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With a colleague, we are working on a dataset containing ~5000 continuous variables for 120 individuals belonging to 8 classes.

We want to estimate the relative importance of each variable to explain the classes. We have used a random forest approach with some success. Now, we could like to go deeper by considering the fact that the 8 classes we fit are unequally distant from each other. In fact, in our case we can a priori generate a distance matrix (i.e. cost matrix) for all possible pairs of classes.

My (very limited) understanding of random forest is that, for regression problems, the error $E$ is computed by the mean square difference between the OOB sample and the prediction for the same sample:

$E = n^{-1}\sum\limits_{i=1}^n{{(y_i-\hat{y}_i)}^2}$

Where $y_i$ is the predicted value and $\hat{y}_i$ the real value of an out-of bag-sample $i$.

Ultimately, the calculation of the variable importance depends on how the error is computed (right?).

In our case, I would like to use a modified loss function, for instance:

$E = n^{-1}\sum\limits_{i=1}^n{M_{y_i,\hat{y}_i}}$

Where $M$ is predefined a distance matrix; so $M_{a,b}$ is the distance between class $a$ and $b$. In this way the misclassification error would be more important if $y_i$ and $\hat{y}_i$ represent distant classes and, ultimately, the variable importance should be more relevant.

My questions are:

  1. Does this approach make sense to you, or am I missing something?
  2. Can you think of any study that has used something similar.
  3. We have so far used the randomForest package in R. It does not seem possible to use it in combination with an a priori distance matrix between classes. Do you know if this is already implemented somewhere?

EDIT

I believe this is a very frequent problem in my field, biology, because we deal with classes for which relations can be represented and quantified by trees (dendrograms), often because of there lineage.

After some research, it appears that my question is about using a cost-sensitive version of random forest. In this respect, it is very similar to this question. I specificity want to use a cost matrix rather than a cost vector though. It there any ontological reason why it is not possible or is it simply not implemented?

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A random forest composed of not CART trees, but gradient boosted trees has the minimization of exponential errors as one of its priciples. (Feature Selection with Ensembles, Artificial Variables, and Redundancy Elimination by Tuv, Borisov, Runger, Torkkola (2009)). You should be able to weight your "output" vector (matrix multiply) and the boosted tree will account for that weight in its "training". (adaboost tree tutorial).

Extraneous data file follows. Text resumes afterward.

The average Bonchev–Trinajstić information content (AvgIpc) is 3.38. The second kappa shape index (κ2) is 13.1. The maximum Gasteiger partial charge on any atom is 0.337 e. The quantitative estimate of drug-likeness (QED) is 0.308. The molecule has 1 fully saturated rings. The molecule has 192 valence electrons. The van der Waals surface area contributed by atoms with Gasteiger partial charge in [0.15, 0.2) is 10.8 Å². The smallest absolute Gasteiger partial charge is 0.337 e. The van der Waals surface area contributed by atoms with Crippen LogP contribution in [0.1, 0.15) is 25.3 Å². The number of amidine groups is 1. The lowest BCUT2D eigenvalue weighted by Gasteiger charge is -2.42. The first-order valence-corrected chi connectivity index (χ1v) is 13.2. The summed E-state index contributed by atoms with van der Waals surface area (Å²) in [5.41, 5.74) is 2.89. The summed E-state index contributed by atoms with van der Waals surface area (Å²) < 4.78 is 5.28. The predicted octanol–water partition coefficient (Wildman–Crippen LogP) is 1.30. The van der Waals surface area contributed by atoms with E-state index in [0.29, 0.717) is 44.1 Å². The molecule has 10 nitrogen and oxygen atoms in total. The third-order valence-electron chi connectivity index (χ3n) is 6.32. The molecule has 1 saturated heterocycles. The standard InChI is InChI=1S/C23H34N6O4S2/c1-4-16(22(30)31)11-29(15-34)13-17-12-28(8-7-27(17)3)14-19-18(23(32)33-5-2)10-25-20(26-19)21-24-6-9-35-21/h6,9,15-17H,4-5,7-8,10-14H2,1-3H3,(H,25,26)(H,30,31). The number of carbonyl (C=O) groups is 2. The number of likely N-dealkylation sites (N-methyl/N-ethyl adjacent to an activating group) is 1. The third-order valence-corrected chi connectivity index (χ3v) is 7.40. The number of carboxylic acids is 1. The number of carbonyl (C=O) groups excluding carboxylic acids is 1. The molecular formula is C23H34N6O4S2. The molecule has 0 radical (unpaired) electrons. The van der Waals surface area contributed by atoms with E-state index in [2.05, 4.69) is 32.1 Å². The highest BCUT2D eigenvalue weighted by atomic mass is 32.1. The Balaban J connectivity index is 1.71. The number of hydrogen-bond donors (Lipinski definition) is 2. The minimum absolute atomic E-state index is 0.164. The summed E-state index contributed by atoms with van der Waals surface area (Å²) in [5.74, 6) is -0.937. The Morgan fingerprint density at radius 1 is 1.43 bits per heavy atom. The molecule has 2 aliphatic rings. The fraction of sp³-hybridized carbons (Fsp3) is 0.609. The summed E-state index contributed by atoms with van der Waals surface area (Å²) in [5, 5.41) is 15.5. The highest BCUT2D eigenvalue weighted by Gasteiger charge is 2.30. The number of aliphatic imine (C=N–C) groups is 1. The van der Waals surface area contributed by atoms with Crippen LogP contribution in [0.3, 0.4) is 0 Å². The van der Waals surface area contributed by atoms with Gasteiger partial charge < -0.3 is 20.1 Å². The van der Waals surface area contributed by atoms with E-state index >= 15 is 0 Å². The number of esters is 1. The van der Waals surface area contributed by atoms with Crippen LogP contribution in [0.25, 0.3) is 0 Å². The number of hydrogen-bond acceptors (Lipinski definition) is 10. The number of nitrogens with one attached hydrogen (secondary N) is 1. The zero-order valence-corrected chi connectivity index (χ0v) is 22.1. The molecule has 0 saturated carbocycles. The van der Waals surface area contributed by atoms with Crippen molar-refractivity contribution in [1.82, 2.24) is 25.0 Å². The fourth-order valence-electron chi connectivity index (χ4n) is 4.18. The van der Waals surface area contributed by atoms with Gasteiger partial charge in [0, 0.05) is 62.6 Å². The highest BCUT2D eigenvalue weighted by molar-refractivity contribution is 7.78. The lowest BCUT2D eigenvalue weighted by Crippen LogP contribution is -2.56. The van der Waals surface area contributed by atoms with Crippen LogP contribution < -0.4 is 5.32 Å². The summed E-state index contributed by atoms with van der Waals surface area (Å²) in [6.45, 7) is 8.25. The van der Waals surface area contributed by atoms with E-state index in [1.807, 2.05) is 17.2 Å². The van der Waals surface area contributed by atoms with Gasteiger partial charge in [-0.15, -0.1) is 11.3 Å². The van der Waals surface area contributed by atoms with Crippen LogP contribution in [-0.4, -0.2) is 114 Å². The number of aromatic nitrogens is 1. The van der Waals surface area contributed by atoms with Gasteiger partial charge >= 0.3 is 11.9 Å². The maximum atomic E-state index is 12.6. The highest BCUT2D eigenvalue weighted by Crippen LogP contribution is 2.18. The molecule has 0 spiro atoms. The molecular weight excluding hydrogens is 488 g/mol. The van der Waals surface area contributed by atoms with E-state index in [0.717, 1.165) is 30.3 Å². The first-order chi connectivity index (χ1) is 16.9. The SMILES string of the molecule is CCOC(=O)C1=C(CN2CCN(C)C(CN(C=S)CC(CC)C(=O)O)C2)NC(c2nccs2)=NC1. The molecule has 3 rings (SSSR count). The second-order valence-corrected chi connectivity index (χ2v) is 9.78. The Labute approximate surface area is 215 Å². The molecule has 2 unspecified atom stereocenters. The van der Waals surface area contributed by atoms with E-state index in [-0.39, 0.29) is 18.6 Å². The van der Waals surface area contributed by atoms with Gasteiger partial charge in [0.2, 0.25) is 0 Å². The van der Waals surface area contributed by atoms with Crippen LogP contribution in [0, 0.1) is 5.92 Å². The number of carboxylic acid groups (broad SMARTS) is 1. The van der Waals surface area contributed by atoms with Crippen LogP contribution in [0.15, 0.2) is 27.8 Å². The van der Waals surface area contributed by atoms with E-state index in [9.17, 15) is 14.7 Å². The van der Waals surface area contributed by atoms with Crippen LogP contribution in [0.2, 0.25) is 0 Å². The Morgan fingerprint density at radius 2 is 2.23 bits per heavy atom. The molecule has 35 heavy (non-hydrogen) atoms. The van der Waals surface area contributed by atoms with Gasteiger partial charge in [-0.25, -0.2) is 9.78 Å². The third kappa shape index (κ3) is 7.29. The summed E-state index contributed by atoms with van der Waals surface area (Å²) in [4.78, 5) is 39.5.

I have been giving some thought to the domain in terms of statistical design of experiment (DOE) and you can account for a euclidean distance and higher order interactions with the (very) weak learner of a CART by "manually" expanding your domain.

If you had univariate data in a single column (trivial case) titled "x" then you could make "x^2" or "x^3" and construct an augmented domain matrix as [$ x$ $ x^2$ $ x^3$ ...]. If you have two variables composing your domain as "$ x_1$" and "$ x_2$" then you could consider interactions as well as powers as composing your augmented domain matrix as [$ x_1$ $ x_1^2$ $ x_1^3$ ...$ x_2$ $ x_2^2$ $ x_2^3$ ... $ x_1 x_2$ $ x_1^2 x_2$ ... $ x_1 x_2^2$ ...]. If you were motivated you could also consider contrasts ($ x_1-x_2$), their powers, and their interaction with variables, variable powers, variable interactions, other contrasts and their powers.

Though this might substantially increase the number of columns, one of the great strengths of random forests is the ability to handle very high dimensional data. This is not a "no go" computationally or analytically.

This gives you a way to account for interactions and distances in the data without having to abandon your current tool.

It isn't exactly what you were looking for but satisfies some of your initial question and gives you some directions you can consider exploring.

Best wishes.

EDIT:

How to make a random forest algorithm cost sensitive: (link)

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